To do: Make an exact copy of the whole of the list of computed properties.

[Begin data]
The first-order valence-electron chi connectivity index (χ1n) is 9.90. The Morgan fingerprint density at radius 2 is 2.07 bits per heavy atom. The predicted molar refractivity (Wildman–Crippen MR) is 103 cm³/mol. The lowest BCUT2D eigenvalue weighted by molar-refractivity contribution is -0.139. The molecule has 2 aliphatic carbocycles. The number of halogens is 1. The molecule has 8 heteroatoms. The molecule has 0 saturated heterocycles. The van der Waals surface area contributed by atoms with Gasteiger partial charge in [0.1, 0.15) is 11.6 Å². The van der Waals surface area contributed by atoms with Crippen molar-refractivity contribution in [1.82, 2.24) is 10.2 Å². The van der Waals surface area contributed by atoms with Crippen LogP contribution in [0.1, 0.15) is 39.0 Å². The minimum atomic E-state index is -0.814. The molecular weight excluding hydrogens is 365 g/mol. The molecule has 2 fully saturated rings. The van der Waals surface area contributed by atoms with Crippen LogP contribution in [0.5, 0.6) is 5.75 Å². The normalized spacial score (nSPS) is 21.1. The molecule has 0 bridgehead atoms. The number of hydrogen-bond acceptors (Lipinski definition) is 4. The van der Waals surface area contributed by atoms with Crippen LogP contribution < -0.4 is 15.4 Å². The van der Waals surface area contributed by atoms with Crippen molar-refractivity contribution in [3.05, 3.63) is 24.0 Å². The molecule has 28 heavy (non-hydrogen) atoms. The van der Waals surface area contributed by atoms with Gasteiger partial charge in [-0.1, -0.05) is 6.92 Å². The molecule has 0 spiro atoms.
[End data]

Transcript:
The first-order valence-electron chi connectivity index (χ1n) is 9.90. The Morgan fingerprint density at radius 2 is 2.07 bits per heavy atom. The predicted molar refractivity (Wildman–Crippen MR) is 103 cm³/mol. The lowest BCUT2D eigenvalue weighted by molar-refractivity contribution is -0.139. The molecule has 2 aliphatic carbocycles. The number of halogens is 1. The molecule has 8 heteroatoms. The molecule has 0 saturated heterocycles. The van der Waals surface area contributed by atoms with Gasteiger partial charge in [0.1, 0.15) is 11.6 Å². The van der Waals surface area contributed by atoms with Crippen molar-refractivity contribution in [1.82, 2.24) is 10.2 Å². The van der Waals surface area contributed by atoms with Crippen LogP contribution in [0.1, 0.15) is 39.0 Å². The minimum atomic E-state index is -0.814. The molecular weight excluding hydrogens is 365 g/mol. The molecule has 2 fully saturated rings. The van der Waals surface area contributed by atoms with Crippen LogP contribution in [0.5, 0.6) is 5.75 Å². The normalized spacial score (nSPS) is 21.1. The molecule has 0 bridgehead atoms. The number of hydrogen-bond acceptors (Lipinski definition) is 4. The van der Waals surface area contributed by atoms with Crippen LogP contribution < -0.4 is 15.4 Å². The van der Waals surface area contributed by atoms with Crippen molar-refractivity contribution in [3.05, 3.63) is 24.0 Å². The molecule has 28 heavy (non-hydrogen) atoms. The van der Waals surface area contributed by atoms with Gasteiger partial charge in [-0.1, -0.05) is 6.92 Å². The molecule has 0 spiro atoms.